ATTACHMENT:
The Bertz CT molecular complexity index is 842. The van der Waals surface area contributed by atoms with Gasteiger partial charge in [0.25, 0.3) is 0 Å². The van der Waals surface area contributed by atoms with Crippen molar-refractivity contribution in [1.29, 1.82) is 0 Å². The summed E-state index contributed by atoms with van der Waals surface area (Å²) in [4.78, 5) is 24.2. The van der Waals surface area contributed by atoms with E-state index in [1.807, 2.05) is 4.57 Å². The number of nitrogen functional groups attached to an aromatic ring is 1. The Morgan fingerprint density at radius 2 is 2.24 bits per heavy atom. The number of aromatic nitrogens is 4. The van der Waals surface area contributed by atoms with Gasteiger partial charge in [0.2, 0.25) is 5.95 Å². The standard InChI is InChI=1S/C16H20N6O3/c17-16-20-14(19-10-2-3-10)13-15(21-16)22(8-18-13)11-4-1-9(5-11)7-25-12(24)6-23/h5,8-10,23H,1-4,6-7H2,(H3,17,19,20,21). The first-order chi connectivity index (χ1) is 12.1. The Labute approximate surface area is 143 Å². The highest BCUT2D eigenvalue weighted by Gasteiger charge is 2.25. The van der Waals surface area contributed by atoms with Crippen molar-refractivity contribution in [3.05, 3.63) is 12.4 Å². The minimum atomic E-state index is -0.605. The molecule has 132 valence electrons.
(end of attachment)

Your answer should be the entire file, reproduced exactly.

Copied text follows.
The Bertz CT molecular complexity index is 842. The van der Waals surface area contributed by atoms with Gasteiger partial charge in [0.25, 0.3) is 0 Å². The van der Waals surface area contributed by atoms with Crippen molar-refractivity contribution in [1.29, 1.82) is 0 Å². The summed E-state index contributed by atoms with van der Waals surface area (Å²) in [4.78, 5) is 24.2. The van der Waals surface area contributed by atoms with E-state index in [1.807, 2.05) is 4.57 Å². The number of nitrogen functional groups attached to an aromatic ring is 1. The Morgan fingerprint density at radius 2 is 2.24 bits per heavy atom. The number of aromatic nitrogens is 4. The van der Waals surface area contributed by atoms with Gasteiger partial charge in [0.2, 0.25) is 5.95 Å². The standard InChI is InChI=1S/C16H20N6O3/c17-16-20-14(19-10-2-3-10)13-15(21-16)22(8-18-13)11-4-1-9(5-11)7-25-12(24)6-23/h5,8-10,23H,1-4,6-7H2,(H3,17,19,20,21). The first-order chi connectivity index (χ1) is 12.1. The Labute approximate surface area is 143 Å². The highest BCUT2D eigenvalue weighted by Gasteiger charge is 2.25. The van der Waals surface area contributed by atoms with Crippen molar-refractivity contribution in [3.05, 3.63) is 12.4 Å². The minimum atomic E-state index is -0.605. The molecule has 132 valence electrons.